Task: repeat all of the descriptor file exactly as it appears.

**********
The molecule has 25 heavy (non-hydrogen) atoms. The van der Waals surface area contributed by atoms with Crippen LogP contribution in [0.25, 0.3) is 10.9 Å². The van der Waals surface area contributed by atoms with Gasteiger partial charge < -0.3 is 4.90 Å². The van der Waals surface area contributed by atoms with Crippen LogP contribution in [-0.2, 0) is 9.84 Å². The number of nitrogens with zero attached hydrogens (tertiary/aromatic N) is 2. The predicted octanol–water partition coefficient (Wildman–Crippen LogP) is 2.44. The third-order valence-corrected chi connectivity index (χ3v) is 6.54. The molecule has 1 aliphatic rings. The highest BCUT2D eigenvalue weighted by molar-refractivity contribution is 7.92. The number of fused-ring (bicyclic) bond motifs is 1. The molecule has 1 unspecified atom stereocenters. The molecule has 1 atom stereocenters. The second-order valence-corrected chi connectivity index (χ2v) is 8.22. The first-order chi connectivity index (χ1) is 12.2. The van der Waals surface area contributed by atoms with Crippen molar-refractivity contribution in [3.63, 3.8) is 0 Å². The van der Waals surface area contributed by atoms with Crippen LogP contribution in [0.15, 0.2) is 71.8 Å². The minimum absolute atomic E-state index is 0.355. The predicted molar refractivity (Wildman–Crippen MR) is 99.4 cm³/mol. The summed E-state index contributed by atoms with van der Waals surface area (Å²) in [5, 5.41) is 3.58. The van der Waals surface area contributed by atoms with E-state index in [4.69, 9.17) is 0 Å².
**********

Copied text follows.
The molecule has 25 heavy (non-hydrogen) atoms. The van der Waals surface area contributed by atoms with Crippen LogP contribution in [0.25, 0.3) is 10.9 Å². The van der Waals surface area contributed by atoms with Gasteiger partial charge < -0.3 is 4.90 Å². The van der Waals surface area contributed by atoms with Crippen LogP contribution in [-0.2, 0) is 9.84 Å². The number of nitrogens with zero attached hydrogens (tertiary/aromatic N) is 2. The predicted octanol–water partition coefficient (Wildman–Crippen LogP) is 2.44. The third-order valence-corrected chi connectivity index (χ3v) is 6.54. The molecule has 1 aliphatic rings. The highest BCUT2D eigenvalue weighted by molar-refractivity contribution is 7.92. The number of fused-ring (bicyclic) bond motifs is 1. The molecule has 1 unspecified atom stereocenters. The molecule has 1 atom stereocenters. The second-order valence-corrected chi connectivity index (χ2v) is 8.22. The first-order chi connectivity index (χ1) is 12.2. The van der Waals surface area contributed by atoms with Crippen molar-refractivity contribution in [3.63, 3.8) is 0 Å². The van der Waals surface area contributed by atoms with Crippen LogP contribution in [0.15, 0.2) is 71.8 Å². The minimum absolute atomic E-state index is 0.355. The predicted molar refractivity (Wildman–Crippen MR) is 99.4 cm³/mol. The summed E-state index contributed by atoms with van der Waals surface area (Å²) in [5, 5.41) is 3.58. The van der Waals surface area contributed by atoms with E-state index in [4.69, 9.17) is 0 Å².